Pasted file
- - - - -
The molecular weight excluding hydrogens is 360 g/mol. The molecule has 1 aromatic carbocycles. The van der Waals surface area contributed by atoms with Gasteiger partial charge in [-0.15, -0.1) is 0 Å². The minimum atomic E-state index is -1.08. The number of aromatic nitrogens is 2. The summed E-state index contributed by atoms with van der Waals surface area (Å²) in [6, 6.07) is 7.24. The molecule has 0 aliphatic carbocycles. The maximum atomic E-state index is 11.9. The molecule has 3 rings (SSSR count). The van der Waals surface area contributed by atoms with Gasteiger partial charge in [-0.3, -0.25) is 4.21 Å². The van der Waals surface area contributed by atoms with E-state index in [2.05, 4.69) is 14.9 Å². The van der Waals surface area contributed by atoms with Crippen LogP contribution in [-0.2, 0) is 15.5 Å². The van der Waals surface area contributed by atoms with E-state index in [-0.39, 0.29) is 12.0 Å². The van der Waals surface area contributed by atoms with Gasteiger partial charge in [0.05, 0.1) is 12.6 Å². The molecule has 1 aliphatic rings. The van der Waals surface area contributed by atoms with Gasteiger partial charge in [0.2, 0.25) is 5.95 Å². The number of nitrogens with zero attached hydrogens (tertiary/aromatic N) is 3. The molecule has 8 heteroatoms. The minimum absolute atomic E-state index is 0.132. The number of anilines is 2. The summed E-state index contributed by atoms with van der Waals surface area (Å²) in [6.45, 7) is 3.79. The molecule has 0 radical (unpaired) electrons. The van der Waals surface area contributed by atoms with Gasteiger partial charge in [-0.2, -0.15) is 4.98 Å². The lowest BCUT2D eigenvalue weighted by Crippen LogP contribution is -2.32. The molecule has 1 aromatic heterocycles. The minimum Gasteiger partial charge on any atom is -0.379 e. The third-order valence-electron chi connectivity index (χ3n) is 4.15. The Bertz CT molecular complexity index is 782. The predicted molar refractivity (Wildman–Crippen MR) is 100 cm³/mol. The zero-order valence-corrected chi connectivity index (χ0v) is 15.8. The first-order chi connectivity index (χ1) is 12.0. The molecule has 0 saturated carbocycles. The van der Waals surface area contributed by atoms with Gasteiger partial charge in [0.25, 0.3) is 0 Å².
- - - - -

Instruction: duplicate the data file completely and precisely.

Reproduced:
The molecular weight excluding hydrogens is 360 g/mol. The molecule has 1 aromatic carbocycles. The van der Waals surface area contributed by atoms with Gasteiger partial charge in [-0.15, -0.1) is 0 Å². The minimum atomic E-state index is -1.08. The number of aromatic nitrogens is 2. The summed E-state index contributed by atoms with van der Waals surface area (Å²) in [6, 6.07) is 7.24. The molecule has 0 aliphatic carbocycles. The maximum atomic E-state index is 11.9. The molecule has 3 rings (SSSR count). The van der Waals surface area contributed by atoms with Gasteiger partial charge in [-0.3, -0.25) is 4.21 Å². The van der Waals surface area contributed by atoms with E-state index in [2.05, 4.69) is 14.9 Å². The van der Waals surface area contributed by atoms with Crippen LogP contribution in [-0.2, 0) is 15.5 Å². The van der Waals surface area contributed by atoms with E-state index in [-0.39, 0.29) is 12.0 Å². The van der Waals surface area contributed by atoms with Gasteiger partial charge in [0.05, 0.1) is 12.6 Å². The molecule has 1 aliphatic rings. The van der Waals surface area contributed by atoms with Gasteiger partial charge in [0.2, 0.25) is 5.95 Å². The number of nitrogens with zero attached hydrogens (tertiary/aromatic N) is 3. The molecule has 8 heteroatoms. The minimum absolute atomic E-state index is 0.132. The number of anilines is 2. The summed E-state index contributed by atoms with van der Waals surface area (Å²) in [6.45, 7) is 3.79. The molecule has 0 radical (unpaired) electrons. The van der Waals surface area contributed by atoms with Gasteiger partial charge in [-0.2, -0.15) is 4.98 Å². The lowest BCUT2D eigenvalue weighted by Crippen LogP contribution is -2.32. The molecule has 1 aromatic heterocycles. The minimum Gasteiger partial charge on any atom is -0.379 e. The third-order valence-electron chi connectivity index (χ3n) is 4.15. The Bertz CT molecular complexity index is 782. The predicted molar refractivity (Wildman–Crippen MR) is 100 cm³/mol. The zero-order valence-corrected chi connectivity index (χ0v) is 15.8. The first-order chi connectivity index (χ1) is 12.0. The molecule has 0 saturated carbocycles. The van der Waals surface area contributed by atoms with Gasteiger partial charge in [0.25, 0.3) is 0 Å².